In Collaboration

Today’s businesses rarely rely on the in-office teams they used to. In fact, with 70% of people working remotely at least once a week worldwide, the remote workforce is booming, a trend that will likely continue.

However, there is a big difference between a remote team and a successful remote team. Loss of productivity, isolation, mental health issues, and lack of team cohesion are only a few of the problems remote workers face every day.

Many of these issues are easily solved with fairly simple steps. Here’s how you can create a happy, successful remote team, whether they’re on the other side of the city or the other side of the world.

 

1. Have a clear line of communication

In business, communication is key.

In-office workers live and breathe by this rule, and it applies to remote workers even more. Otherwise, it’s easy for your team to lose direction and clarity. Though great communication must come from both ends (management and workforce), it’s always best to lead by example and to lay out exactly how you expect to communicate with your team.

Much of this comes from making the time to message, call, or check-in, but it is also about making it as easy as possible to communicate with each other. If emails take up too much time, send a voice note. If you need to hold a group meeting, schedule a group video chat that everyone can access.

2. Encourage and enable collaboration

When you have a small, in-office team, it is easy for employees to collaborate with each other and are more likely to get to know one another at the coffee machine or printer. When your remote workers all live in different parts of the world, collaboration becomes trickier y. Luckily, technology can make online collaboration not only doable, but refreshingly simple.

It all starts with having a good communication tool, where your workers can talk to each other in a judgment-free zone. Some examples of these tools include Slack, Skype, Igloo Software, and even Zoom meetings. In this space, they can ask for help from other workers, or offer advice when someone else is stuck. It’s the perfect spot to brainstorm about projects, almost as if they were working in the same room. Collaboration tools work well for small teams, but larger teams may need to integrate collaboration with knowledge sharing, as is the case with Givitas.

From here, workers can move onto key, collaborative tools to streamline the project process.

 

3. Work with clear goals

Despite 65% of remote workers claiming remote work gives their productivity a boost, it is no secret that they still struggle with motivation. Much of the time, this lack of motivation comes from not having any clear goals.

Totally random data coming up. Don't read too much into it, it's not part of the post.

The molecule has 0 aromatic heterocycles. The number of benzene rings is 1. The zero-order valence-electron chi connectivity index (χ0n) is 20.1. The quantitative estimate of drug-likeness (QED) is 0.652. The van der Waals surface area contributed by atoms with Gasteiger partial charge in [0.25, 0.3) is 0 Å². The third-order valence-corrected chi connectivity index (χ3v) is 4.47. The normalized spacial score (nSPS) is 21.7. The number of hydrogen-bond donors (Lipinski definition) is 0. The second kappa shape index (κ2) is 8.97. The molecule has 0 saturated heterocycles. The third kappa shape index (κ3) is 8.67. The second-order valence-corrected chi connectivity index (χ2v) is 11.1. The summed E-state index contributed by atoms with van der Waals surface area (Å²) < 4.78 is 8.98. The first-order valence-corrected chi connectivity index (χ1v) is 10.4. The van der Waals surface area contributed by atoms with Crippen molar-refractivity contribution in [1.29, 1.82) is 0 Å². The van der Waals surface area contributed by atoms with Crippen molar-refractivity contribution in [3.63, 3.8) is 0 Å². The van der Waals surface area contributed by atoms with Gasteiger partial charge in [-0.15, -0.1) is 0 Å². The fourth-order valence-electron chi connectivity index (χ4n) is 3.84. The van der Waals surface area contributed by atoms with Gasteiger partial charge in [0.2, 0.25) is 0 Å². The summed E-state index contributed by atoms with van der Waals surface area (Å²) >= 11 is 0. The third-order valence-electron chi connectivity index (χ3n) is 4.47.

Though it can be challenging to set clear goals when your workers don’t come into the office, it becomes easier when you establish a constant line of communication. Every day, send out some key goals you’d like your team to work towards, including feedback on their work and how they can improve. With larger projects, it may be better to set out these goals at the beginning of each month.

4. Build a community

Having a successful remote team isn’t just about encouraging remote workers to thrive individually. It is as much about getting them to work together to reach their goals. This is where teamwork and community comes into play. Though collaboration can form the foundation of creating a community, it is also important to be more intentional.

Annual face-to-face team meetings allow workers to put names to faces and feel part of a united workforce.

A more high-tech, convenient solution is Givitas, software that creates community by acting as a safe place to ask questions and a convenient place to offer advice and help. 

5. Touch base in person

The current mental health crisis seems to be affecting remote workers more than most. 

In 2019, 49% of remote workers felt that their biggest struggles were wellbeing related, while 19% suffered from loneliness. Work, in general, has been linked to poor mental health, but it is easier to keep tabs on employees when they are coming into the office each day. As many bosses know, a happy workforce means a more successful workforce. Though giving your workers a remote community can help tackle this issue, it is also a great idea to have regular check-ins in person.

This could be meeting to discuss business ideas over a coffee, a home or in-office visit, or even catching up at a work social. In any case, workers will know you have their best interests at heart and will be more motivated to be part of a successful team when they feel supported.

6. Always ask for feedback

Remote team success is as much about what your workers deem successful as what you do. The truth is that you need to keep your workers satisfied with their remote work arrangement. If they don’t, you might see them becoming disengaged.

To avoid this problem, ask your remote team for regular feedback when you offer yours. Promoting free discussion results in a more comfortable, welcoming workspace. You might also find that your team has some excellent solutions that will help make them more successful.

About the Author

Gil Artmoore has spent the past decades working various roles in IT departments for many businesses, small and large. He recently started the things he’s learned, experienced, and witnessed in the small business/tech world during his career. He is eager to share my insights with the rest of the world. 

 

 

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